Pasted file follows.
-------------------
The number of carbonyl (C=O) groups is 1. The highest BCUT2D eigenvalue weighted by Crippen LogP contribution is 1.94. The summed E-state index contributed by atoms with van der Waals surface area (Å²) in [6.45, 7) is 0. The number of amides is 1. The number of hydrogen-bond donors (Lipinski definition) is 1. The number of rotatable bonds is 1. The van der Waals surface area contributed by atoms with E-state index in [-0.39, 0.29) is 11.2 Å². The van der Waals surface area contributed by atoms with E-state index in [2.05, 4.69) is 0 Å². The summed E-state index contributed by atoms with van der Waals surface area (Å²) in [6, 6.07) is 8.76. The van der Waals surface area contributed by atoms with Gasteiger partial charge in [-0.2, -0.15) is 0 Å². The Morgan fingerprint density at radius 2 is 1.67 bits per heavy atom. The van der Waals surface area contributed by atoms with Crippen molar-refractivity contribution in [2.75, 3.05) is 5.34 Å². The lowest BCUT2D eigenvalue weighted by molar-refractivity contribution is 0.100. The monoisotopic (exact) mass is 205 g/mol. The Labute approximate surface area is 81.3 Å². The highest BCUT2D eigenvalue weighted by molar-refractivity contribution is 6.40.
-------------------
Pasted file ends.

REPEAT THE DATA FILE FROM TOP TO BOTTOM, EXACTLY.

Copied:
The number of carbonyl (C=O) groups is 1. The highest BCUT2D eigenvalue weighted by Crippen LogP contribution is 1.94. The summed E-state index contributed by atoms with van der Waals surface area (Å²) in [6.45, 7) is 0. The number of amides is 1. The number of hydrogen-bond donors (Lipinski definition) is 1. The number of rotatable bonds is 1. The van der Waals surface area contributed by atoms with E-state index in [-0.39, 0.29) is 11.2 Å². The van der Waals surface area contributed by atoms with E-state index in [2.05, 4.69) is 0 Å². The summed E-state index contributed by atoms with van der Waals surface area (Å²) in [6, 6.07) is 8.76. The van der Waals surface area contributed by atoms with Gasteiger partial charge in [-0.2, -0.15) is 0 Å². The Morgan fingerprint density at radius 2 is 1.67 bits per heavy atom. The van der Waals surface area contributed by atoms with Crippen molar-refractivity contribution in [2.75, 3.05) is 5.34 Å². The lowest BCUT2D eigenvalue weighted by molar-refractivity contribution is 0.100. The monoisotopic (exact) mass is 205 g/mol. The Labute approximate surface area is 81.3 Å². The highest BCUT2D eigenvalue weighted by molar-refractivity contribution is 6.40.